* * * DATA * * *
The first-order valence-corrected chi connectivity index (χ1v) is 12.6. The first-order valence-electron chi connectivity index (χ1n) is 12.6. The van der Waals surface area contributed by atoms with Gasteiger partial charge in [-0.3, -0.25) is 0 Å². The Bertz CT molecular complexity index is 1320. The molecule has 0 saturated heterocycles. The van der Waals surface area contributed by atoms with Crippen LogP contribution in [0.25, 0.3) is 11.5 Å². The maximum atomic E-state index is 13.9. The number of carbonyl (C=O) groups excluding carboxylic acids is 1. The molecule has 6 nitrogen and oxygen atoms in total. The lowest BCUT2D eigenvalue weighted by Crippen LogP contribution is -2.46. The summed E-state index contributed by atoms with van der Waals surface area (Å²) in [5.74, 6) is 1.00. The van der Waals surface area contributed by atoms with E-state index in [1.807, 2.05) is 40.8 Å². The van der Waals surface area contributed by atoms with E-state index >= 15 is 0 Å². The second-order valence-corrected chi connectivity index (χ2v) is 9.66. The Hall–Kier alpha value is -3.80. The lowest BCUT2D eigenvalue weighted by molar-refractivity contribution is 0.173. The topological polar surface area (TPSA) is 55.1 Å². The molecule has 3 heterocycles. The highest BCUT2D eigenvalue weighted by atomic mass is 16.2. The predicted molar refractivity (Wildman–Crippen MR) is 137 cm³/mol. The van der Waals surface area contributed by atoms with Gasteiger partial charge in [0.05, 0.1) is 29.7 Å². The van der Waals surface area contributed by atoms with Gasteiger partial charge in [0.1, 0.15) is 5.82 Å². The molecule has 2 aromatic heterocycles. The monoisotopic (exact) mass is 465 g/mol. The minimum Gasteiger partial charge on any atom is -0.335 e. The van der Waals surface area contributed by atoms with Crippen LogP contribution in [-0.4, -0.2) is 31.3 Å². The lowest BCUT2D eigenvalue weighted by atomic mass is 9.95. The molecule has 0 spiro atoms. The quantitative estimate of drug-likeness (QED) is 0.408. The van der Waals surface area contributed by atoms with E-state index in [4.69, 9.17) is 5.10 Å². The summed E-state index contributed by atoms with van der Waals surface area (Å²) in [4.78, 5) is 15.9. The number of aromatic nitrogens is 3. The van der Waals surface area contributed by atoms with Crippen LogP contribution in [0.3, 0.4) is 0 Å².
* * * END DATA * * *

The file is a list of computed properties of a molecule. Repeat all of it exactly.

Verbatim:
The first-order valence-corrected chi connectivity index (χ1v) is 12.6. The first-order valence-electron chi connectivity index (χ1n) is 12.6. The van der Waals surface area contributed by atoms with Gasteiger partial charge in [-0.3, -0.25) is 0 Å². The Bertz CT molecular complexity index is 1320. The molecule has 0 saturated heterocycles. The van der Waals surface area contributed by atoms with Crippen LogP contribution in [0.25, 0.3) is 11.5 Å². The maximum atomic E-state index is 13.9. The number of carbonyl (C=O) groups excluding carboxylic acids is 1. The molecule has 6 nitrogen and oxygen atoms in total. The lowest BCUT2D eigenvalue weighted by Crippen LogP contribution is -2.46. The summed E-state index contributed by atoms with van der Waals surface area (Å²) in [5.74, 6) is 1.00. The van der Waals surface area contributed by atoms with E-state index in [1.807, 2.05) is 40.8 Å². The van der Waals surface area contributed by atoms with E-state index >= 15 is 0 Å². The second-order valence-corrected chi connectivity index (χ2v) is 9.66. The Hall–Kier alpha value is -3.80. The lowest BCUT2D eigenvalue weighted by molar-refractivity contribution is 0.173. The topological polar surface area (TPSA) is 55.1 Å². The molecule has 3 heterocycles. The highest BCUT2D eigenvalue weighted by atomic mass is 16.2. The predicted molar refractivity (Wildman–Crippen MR) is 137 cm³/mol. The van der Waals surface area contributed by atoms with Gasteiger partial charge in [0.05, 0.1) is 29.7 Å². The van der Waals surface area contributed by atoms with Gasteiger partial charge in [0.1, 0.15) is 5.82 Å². The molecule has 2 aromatic heterocycles. The monoisotopic (exact) mass is 465 g/mol. The minimum Gasteiger partial charge on any atom is -0.335 e. The van der Waals surface area contributed by atoms with Crippen LogP contribution in [-0.4, -0.2) is 31.3 Å². The lowest BCUT2D eigenvalue weighted by atomic mass is 9.95. The molecule has 0 spiro atoms. The quantitative estimate of drug-likeness (QED) is 0.408. The van der Waals surface area contributed by atoms with E-state index in [4.69, 9.17) is 5.10 Å². The summed E-state index contributed by atoms with van der Waals surface area (Å²) in [4.78, 5) is 15.9. The number of aromatic nitrogens is 3. The van der Waals surface area contributed by atoms with Crippen LogP contribution in [0.3, 0.4) is 0 Å².